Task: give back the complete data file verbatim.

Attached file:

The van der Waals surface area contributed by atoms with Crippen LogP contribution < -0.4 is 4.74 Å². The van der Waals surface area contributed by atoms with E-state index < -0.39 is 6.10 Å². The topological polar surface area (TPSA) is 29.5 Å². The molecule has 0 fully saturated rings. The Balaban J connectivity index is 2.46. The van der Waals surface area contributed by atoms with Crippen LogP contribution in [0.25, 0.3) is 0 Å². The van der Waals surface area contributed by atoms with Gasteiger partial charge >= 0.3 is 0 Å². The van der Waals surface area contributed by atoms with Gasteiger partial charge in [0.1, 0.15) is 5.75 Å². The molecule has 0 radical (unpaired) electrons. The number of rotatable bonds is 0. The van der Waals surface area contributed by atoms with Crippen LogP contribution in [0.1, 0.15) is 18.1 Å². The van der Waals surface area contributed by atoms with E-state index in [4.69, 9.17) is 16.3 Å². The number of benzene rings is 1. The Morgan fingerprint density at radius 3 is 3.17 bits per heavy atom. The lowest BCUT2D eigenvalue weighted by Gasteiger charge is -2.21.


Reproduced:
The van der Waals surface area contributed by atoms with Crippen LogP contribution < -0.4 is 4.74 Å². The van der Waals surface area contributed by atoms with E-state index < -0.39 is 6.10 Å². The topological polar surface area (TPSA) is 29.5 Å². The molecule has 0 fully saturated rings. The Balaban J connectivity index is 2.46. The van der Waals surface area contributed by atoms with Crippen LogP contribution in [0.25, 0.3) is 0 Å². The van der Waals surface area contributed by atoms with Gasteiger partial charge >= 0.3 is 0 Å². The van der Waals surface area contributed by atoms with Gasteiger partial charge in [0.1, 0.15) is 5.75 Å². The molecule has 0 radical (unpaired) electrons. The number of rotatable bonds is 0. The van der Waals surface area contributed by atoms with Crippen LogP contribution in [0.1, 0.15) is 18.1 Å². The van der Waals surface area contributed by atoms with E-state index in [4.69, 9.17) is 16.3 Å². The number of benzene rings is 1. The Morgan fingerprint density at radius 3 is 3.17 bits per heavy atom. The lowest BCUT2D eigenvalue weighted by Gasteiger charge is -2.21.